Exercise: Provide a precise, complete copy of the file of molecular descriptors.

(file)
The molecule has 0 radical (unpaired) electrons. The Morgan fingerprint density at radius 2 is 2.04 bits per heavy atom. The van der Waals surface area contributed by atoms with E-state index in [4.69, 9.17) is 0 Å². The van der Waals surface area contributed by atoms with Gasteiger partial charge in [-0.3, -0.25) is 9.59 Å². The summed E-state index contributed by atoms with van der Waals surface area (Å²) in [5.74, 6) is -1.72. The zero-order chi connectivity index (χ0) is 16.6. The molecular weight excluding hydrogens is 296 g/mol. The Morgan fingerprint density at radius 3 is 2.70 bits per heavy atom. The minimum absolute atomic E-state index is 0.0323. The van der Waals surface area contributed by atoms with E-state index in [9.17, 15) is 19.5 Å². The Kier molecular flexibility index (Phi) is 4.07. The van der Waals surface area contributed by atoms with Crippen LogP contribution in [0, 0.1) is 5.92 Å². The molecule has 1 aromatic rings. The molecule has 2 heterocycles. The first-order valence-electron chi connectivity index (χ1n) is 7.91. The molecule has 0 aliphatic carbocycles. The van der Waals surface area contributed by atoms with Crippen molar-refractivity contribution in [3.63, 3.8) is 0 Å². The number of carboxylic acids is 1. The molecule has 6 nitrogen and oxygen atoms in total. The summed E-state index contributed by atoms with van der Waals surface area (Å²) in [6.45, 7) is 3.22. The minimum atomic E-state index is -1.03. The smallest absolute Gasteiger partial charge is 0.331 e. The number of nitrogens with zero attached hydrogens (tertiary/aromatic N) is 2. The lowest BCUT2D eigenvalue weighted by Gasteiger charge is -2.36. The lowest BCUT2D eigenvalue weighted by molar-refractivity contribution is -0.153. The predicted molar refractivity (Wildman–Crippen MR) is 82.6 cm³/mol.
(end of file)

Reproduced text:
The molecule has 0 radical (unpaired) electrons. The Morgan fingerprint density at radius 2 is 2.04 bits per heavy atom. The van der Waals surface area contributed by atoms with E-state index in [4.69, 9.17) is 0 Å². The van der Waals surface area contributed by atoms with Gasteiger partial charge in [-0.3, -0.25) is 9.59 Å². The summed E-state index contributed by atoms with van der Waals surface area (Å²) in [5.74, 6) is -1.72. The zero-order chi connectivity index (χ0) is 16.6. The molecular weight excluding hydrogens is 296 g/mol. The Morgan fingerprint density at radius 3 is 2.70 bits per heavy atom. The minimum absolute atomic E-state index is 0.0323. The van der Waals surface area contributed by atoms with E-state index in [9.17, 15) is 19.5 Å². The Kier molecular flexibility index (Phi) is 4.07. The van der Waals surface area contributed by atoms with Crippen LogP contribution in [0, 0.1) is 5.92 Å². The molecule has 1 aromatic rings. The molecule has 2 heterocycles. The first-order valence-electron chi connectivity index (χ1n) is 7.91. The molecule has 0 aliphatic carbocycles. The van der Waals surface area contributed by atoms with Crippen molar-refractivity contribution in [3.63, 3.8) is 0 Å². The number of carboxylic acids is 1. The molecule has 6 nitrogen and oxygen atoms in total. The summed E-state index contributed by atoms with van der Waals surface area (Å²) in [6.45, 7) is 3.22. The minimum atomic E-state index is -1.03. The smallest absolute Gasteiger partial charge is 0.331 e. The number of nitrogens with zero attached hydrogens (tertiary/aromatic N) is 2. The lowest BCUT2D eigenvalue weighted by Gasteiger charge is -2.36. The lowest BCUT2D eigenvalue weighted by molar-refractivity contribution is -0.153. The predicted molar refractivity (Wildman–Crippen MR) is 82.6 cm³/mol.